Singleton is a design pattern means allowing only one instance of the class. (Check out more on singleton’s here) Singleton works well till the point you have single JVM.
In a multiple JVM’s environment, each of them will have their own copy of the singleton object which can lead to multiple issues specially in a clustered environment where the access to the resource needs to be restricted and synchronized.
To achieve clustering across JVM’s, one can use multiple techniques (JMS, DB, Custom API, 3rd party tools), but each of them have an impact on the business logic. If the requirement for JVM clustering is realized later in the game, then change to business logic will be huge.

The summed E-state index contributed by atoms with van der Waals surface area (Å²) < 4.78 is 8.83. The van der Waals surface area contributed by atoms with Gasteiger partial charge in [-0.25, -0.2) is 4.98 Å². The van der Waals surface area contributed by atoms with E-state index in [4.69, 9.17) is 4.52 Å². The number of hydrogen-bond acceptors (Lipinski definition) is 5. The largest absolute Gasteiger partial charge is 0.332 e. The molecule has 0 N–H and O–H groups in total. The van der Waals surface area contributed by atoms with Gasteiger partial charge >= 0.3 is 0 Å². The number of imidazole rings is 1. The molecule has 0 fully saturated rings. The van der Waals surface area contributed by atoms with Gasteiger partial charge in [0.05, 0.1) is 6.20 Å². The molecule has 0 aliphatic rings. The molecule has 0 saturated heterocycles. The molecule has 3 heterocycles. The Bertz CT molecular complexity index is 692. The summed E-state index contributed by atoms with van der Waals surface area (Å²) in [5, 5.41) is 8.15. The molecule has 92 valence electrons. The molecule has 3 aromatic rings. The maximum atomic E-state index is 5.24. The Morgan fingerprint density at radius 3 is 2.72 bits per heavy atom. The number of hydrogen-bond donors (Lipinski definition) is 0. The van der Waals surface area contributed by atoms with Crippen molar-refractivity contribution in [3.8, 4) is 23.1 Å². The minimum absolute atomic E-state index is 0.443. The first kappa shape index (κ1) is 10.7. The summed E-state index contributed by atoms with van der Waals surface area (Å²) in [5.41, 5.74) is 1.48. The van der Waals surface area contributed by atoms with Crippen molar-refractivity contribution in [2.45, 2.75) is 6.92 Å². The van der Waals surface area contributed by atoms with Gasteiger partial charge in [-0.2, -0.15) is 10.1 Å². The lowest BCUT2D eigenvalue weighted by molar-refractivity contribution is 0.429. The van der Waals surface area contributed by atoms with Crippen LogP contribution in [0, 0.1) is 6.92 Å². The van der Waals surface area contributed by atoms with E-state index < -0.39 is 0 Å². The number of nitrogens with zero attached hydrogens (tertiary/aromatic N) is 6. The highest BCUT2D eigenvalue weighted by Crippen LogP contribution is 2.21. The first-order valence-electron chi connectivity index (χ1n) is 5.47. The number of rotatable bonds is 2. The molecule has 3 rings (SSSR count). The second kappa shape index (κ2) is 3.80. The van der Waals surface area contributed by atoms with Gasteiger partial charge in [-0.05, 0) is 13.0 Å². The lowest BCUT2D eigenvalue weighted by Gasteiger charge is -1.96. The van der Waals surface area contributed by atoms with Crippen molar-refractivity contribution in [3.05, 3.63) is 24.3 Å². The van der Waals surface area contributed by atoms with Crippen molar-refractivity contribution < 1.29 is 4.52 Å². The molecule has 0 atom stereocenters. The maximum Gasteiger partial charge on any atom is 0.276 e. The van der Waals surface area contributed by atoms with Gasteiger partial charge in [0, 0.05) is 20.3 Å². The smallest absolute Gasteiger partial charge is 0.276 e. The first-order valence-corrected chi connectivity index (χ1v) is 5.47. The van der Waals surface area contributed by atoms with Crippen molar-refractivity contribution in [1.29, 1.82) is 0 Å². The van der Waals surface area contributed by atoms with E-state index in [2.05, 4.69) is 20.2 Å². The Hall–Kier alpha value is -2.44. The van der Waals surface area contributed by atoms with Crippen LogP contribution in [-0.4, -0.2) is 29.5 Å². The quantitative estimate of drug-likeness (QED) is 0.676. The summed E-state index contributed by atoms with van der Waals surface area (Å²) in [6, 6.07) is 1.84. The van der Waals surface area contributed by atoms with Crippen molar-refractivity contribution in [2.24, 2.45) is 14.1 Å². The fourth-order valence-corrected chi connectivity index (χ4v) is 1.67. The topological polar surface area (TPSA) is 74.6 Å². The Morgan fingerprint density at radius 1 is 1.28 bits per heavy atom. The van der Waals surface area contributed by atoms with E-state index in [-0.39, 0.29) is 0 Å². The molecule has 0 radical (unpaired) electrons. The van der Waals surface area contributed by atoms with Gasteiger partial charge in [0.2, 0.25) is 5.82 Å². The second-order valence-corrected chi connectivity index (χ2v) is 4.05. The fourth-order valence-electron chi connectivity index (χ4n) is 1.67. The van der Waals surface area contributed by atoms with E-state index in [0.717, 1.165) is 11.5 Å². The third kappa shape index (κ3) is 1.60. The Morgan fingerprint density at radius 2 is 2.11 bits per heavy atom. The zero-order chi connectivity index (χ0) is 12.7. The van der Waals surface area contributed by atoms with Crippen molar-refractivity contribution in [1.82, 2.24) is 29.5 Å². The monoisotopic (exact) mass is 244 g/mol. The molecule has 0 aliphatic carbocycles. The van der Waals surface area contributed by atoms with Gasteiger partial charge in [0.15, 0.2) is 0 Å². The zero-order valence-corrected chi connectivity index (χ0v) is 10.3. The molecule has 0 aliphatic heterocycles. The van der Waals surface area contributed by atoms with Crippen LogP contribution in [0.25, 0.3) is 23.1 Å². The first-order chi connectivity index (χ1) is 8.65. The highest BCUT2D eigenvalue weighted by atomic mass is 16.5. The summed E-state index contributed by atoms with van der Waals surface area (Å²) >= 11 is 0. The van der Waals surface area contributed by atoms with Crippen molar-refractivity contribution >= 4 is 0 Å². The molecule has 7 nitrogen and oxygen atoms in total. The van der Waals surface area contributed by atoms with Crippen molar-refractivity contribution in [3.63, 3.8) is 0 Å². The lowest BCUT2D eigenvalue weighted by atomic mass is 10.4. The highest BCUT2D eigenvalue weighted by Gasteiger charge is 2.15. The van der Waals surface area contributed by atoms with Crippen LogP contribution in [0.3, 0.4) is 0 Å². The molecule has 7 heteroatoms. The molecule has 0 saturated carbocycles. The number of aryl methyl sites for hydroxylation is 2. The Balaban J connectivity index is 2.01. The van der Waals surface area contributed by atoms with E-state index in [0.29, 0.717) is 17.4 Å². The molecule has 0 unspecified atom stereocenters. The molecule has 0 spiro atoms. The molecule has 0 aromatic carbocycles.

- In case, the requirement to have singleton across JVM’s is realized later, then tools like Terracotta, Oracle Coherence are good options. These work on the concept of providing an in memory replication of objects across JVMs in effect providing you singleton view or making use of any of the cluster-aware cache provider’s like SwarmCache or JBoss TreeCache should work as cache entries are singletons and clustering is built in.
- Also, there is product called JGroups – which uses multi-cast comm. (TCP/UDP). It allows to form a group and Applications (JVM’s) can participate and JGroups will send messages to everyone in the group so that they can be in sync.
- Application server’s also provide some level of custom API’s to circumvent this problem.
- JBoss has HASingleton Service ( based on MBeans) which is meant to solve this problem. Check here and here
- Weblogic has the concept of Singleton Service – where only instance runs within the cluster and all clients will look up to the same instance.
- WebSphere supports the concept of singleton across cluster in the WebSphere XD version of the application server as the partition facility – ObjectGrid